How to Improve Your Memory at Work with 3 Simple Tips

Remember note in a book

A podcast episode has been circulating the Talentfoot team chat. The topic is how to improve your memory, specifically recalling names and faces. For those of us that aren’t getting any younger, these are welcome tips.  

The episode from How to Be Awesome at Your Job, got me thinking about the ways our memory and brains are being tested right now.  

The Strain of Stress 

Over the last few months, have you had trouble recalling facts, figures, or even forming new memories? The cause may be out of your control.  

Since March, the entire country has been under a fog of chronic stress. This tension has been scientifically proven to interrupt our ability to form new memories. 

In her Ted-Ed video, The Surprising Link Between Stress and Memory, Elizabeth Cox shares the consequences of stress on memory. She said, “short-term stress can affect a person’s ability to recall facts.”  

Chronic stress does not help the situation. It causes the brain’s prefrontal cortex to freeze. This portion of the brain is in charge of retrieving memories. A steady stream of stress makes it harder for us to recall our memories.  

A Technology Crutch 

Time for a little pop quiz. What is your mother’s phone number? How about one of your siblings? You probably haven’t had to dial those numbers from memory in the last several years thanks to your cell phone.  

There is not conclusive evidence that technology is dismantling our memory. However, it does appear to negatively impact some of our ability to recall things.  

In an interview with Vox, Anthony Wagner, chair of the department of psychology at Stanford, said, “The science tells us that there is a negative relationship between using more media simultaneously and working memory capacity. And we know working memory capacity correlates with language comprehension, academic performance, and a whole host of outcome variables that we care about.”  

Now that many of us are working remotely, we are using more technology than ever before — hopping between video calls, sending Instant Messages to our colleagues, all while being glued to our phones and computers.  

It’s not all bad news, Gary Small, director of UCLA’s Memory and Aging Research Center at the Semel Institute for Neuroscience and Human Behavior told Vox, “There are certain mental tasks, when using these technologies, that exercise our brains. Some studies have shown some video games and apps can improve working memory, fluid intelligence [problem-solving], and multitasking skills.”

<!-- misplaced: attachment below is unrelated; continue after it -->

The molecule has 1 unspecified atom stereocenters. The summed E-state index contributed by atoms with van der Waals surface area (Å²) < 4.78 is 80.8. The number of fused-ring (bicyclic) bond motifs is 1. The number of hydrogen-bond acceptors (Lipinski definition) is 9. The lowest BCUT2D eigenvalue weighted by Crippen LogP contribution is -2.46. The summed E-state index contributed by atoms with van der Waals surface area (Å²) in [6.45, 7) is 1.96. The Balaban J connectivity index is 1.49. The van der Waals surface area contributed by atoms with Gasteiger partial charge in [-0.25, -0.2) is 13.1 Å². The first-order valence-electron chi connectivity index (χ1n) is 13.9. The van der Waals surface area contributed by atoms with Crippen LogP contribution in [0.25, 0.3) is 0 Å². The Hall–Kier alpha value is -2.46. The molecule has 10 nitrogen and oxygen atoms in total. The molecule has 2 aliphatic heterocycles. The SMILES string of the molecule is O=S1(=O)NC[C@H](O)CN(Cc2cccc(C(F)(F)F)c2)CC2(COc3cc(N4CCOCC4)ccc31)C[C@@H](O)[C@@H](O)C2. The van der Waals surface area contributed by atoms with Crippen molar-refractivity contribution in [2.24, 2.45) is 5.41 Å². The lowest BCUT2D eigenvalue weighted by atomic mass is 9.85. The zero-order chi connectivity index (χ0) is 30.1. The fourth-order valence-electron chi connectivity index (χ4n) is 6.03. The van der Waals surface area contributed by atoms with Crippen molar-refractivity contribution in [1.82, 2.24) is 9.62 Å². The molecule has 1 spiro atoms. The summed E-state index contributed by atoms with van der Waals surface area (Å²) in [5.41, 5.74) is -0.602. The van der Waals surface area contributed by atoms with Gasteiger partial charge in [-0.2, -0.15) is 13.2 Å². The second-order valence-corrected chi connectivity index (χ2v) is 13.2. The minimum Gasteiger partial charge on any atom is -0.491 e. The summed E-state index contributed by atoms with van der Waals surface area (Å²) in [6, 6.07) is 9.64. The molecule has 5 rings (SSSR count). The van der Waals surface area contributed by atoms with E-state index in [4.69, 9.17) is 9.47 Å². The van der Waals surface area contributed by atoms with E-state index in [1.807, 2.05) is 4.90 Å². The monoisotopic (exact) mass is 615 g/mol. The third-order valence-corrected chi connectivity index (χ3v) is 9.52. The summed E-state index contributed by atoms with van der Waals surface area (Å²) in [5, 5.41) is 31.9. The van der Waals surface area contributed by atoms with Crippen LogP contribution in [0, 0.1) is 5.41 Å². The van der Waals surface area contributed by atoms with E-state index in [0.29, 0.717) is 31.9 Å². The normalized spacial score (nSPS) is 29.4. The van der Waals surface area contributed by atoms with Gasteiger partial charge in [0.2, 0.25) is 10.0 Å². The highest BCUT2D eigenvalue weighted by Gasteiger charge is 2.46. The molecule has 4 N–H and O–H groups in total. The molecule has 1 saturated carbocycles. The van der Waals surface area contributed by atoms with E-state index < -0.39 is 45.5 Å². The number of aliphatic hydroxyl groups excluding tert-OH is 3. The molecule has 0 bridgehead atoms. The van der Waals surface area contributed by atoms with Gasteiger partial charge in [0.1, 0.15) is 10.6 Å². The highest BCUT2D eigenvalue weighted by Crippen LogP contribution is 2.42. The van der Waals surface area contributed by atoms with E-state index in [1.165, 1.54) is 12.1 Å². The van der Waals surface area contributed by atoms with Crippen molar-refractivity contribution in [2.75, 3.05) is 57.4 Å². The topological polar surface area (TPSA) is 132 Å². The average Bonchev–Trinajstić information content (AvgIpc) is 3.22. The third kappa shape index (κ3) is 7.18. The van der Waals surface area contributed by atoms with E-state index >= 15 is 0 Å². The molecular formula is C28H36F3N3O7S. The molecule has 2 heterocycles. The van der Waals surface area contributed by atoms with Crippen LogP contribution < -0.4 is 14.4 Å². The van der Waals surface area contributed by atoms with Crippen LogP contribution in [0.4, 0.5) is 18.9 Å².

The Most Valuable Soft Skill

No matter if you are interviewing or want to demonstrate your strengths to your colleagues, a sharp memory is a soft skill that will set you apart.  

For the candidate and the employee, a strong memory makes you more likable. Colleagues and interviewers will appreciate the ability to easily retrieve memories. The skill shows your interest and attention to detail. You come across alert, engaged, and prepared.  

Soft skills make you memorable in a competitive marketplace and a reliable team member. So, why not strengthen your memory?  

How to Improve Your Memory 

You are probably curious about the podcast that caught the attention of the Talentfoot team. The host, Pete Mockaitis interviewed U.S. Memory Champion Chester Santos. Chester shared tricks and techniques to improve your memory.  

Are you skeptical? Improving your recall isn’t as tough as you may think.  

“Anyone is capable of developing a very powerful memory, it’s just about learning the right techniques and putting in a little bit of fun training and practice,” Chester said.  

With these fundamental principles, Chester outlined ways to help remember names, numbers, and learn new things.  

Three principles of memoryIf you have a list of things to remember, Chester recommends using the story technique. Put the items into a short story. To cement names to memory, repeat them, and use them in conversation.  

You may notice that your memory isn’t as solid as it was a year ago. Chronic stress may be playing a part in your struggle to remember. The good news is a strong memory is a skill to build, not one you are born with.  

With a little practice and dedication, you can strengthen these muscles.